Making his debut last June, the top prospect saw the power surge and thought he’d give it a try. The result was just 14 hits and 33 strikeouts in 76 plate appearances. The long ball has never been Barreto’s game, and all selling out for power got him was two home runs and a .155 ISO. In between his two major league call ups Barreto dominated Triple-A pitching, with a .290 average, 15 home runs, and 15 steals in 510 plate appearances. In 2016 Barreto hit 10 home runs and swiped 30 bags in Double-A. He has shown the ability to be a five-category contributor at the high minors over the past two seasons. He will be in the majors at some point this season, and if he ditches the power heavy approach for his minor league approach he should see better production in the majors.

Another factor in Barreto’s favor is the malleability of Oakland’s lineup. Khris Davis is their only projected starter to have over 500 plate appearances in each of the last two seasons. The Athletics have questions of health or performance at multiple spots across the diamond. Barreto is already off to a good spring training with a 1.022 OPS in 32 plate appearances as of writing this. Even if he doesn’t crack the opening day roster, Barreto could conceivably force his way to the majors with another strong Triple-A performance. He is a great option for owners looking to get top prospect upside without paying top prospect price.

Matt Duffy - TB – 458th Overall

Matt Duffy’s Achilles heel throughout his career has been his Achilles heel. After missing almost half of 2016 and all of 2017 due to surgery on his Achilles Duffy’s breakout 2015 campaign is just a distant memory. He’s currently projected to be the Rays starting third baseman and bat second, but he’ll be shortstop-eligible in some leagues. His health concerns got more than priced into his draft cost. If he stays healthy, Duffy could be in line for around 600 plate appearances. The last time he got that many plate appearances he put up a .295 average with 12 home runs and 12 steals. A full repeat isn’t a guarantee, but it’s not out of the question either, especially since the Rays have no one to push him for playing time at third.

There is a chance that his injuries have affected his speed, making double digit steals a question mark. Something that should persevere is Duffy’s contact skills. He has a stellar 84.0% contact rate for his career and just a 15.6% strikeout rate. This gives him a nice batting average floor with the possibility to contribute in other categories. Duffy doesn’t have superstar upside, but at his current draft price he’s essentially free. He offers guaranteed playing time and the opportunity to be a five-category contributor after pick 450.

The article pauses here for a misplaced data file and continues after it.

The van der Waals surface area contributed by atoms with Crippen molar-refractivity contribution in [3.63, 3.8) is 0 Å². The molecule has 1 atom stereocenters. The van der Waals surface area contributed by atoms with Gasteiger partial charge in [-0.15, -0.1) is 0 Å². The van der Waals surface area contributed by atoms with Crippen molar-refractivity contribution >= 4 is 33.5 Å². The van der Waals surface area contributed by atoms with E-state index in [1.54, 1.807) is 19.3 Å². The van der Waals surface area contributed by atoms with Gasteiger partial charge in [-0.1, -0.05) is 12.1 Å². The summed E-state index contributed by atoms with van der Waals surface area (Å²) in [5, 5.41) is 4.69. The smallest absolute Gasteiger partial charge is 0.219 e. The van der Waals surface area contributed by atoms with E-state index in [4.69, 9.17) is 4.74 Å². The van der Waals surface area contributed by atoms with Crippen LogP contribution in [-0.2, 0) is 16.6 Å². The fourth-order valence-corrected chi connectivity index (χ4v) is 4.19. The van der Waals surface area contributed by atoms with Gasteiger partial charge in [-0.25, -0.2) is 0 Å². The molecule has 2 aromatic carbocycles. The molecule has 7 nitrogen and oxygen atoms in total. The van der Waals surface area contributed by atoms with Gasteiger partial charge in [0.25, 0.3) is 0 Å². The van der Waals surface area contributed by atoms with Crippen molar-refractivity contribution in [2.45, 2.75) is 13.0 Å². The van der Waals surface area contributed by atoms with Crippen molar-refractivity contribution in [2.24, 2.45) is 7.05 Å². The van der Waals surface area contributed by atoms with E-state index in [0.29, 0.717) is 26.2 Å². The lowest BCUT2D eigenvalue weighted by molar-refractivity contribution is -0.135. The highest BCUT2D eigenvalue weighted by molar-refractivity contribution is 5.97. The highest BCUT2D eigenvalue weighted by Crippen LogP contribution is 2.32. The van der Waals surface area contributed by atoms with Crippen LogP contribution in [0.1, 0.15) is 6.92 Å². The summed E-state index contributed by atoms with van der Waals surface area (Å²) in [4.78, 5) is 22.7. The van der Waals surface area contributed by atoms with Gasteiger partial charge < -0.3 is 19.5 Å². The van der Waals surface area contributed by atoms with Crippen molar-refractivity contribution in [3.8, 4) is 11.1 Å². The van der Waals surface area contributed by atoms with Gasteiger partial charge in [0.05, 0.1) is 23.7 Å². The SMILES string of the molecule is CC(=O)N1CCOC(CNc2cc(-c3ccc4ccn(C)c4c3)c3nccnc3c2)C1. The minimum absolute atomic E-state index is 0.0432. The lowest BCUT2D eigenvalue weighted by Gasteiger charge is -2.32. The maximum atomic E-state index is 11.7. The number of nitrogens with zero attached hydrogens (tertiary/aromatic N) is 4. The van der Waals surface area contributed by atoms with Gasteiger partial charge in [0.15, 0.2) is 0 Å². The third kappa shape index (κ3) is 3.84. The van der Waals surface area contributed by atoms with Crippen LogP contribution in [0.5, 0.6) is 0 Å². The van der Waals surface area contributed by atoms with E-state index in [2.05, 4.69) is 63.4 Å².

Aledmys Diaz - TOR – 478th Overall

Diaz crashed back down to earth after a 2016 breakout with the Cardinals. In 2016 he hit .300 with 17 home runs and a .210 ISO in 460 plate appearances. Everything went south for Diaz in 2017 and he hit .259 with 7 home runs and a .133 ISO in 301 plate appearances. His struggles culminated with a demotion to Triple-A in late June, and he didn't return to the majors until late September. The move to Toronto could help Diaz regain his 2016 form. Instead of competing for playing time in the Cardinals crowded infield, only the health of Troy Tulowitzki and Devon Travis stand between him and regular playing time. Tulowitzki isn’t expected to be ready for Opening Day, which makes Diaz the de facto starting shortstop for the Blue Jays.

There is no way to sugarcoat Diaz's 2017 performance. He took a step back in several important metrics when it comes to evaluating hitters. His contact rate dropped by 4.4%. He more than halved his walk rate, which fell to 4.3%. His paltry 23.6% hard contact rate was a near 8% drop from 2016. Despite these alarming trends there are a few glimmers of hope. His 79.0% contact rate was still above league average, as was his 14.0% strikeout rate. His .282 BABIP and 7.7% HR/FB rate could point to some bad luck that exacerbated his poor 2017. Chances are Diaz will never be the player he was in 2016 again, but if he can regain some of the skills which led to his breakout he’ll be a nice value at his current draft price.  Don't rely on him as a starting shortstop, but he's a low-risk bench stash.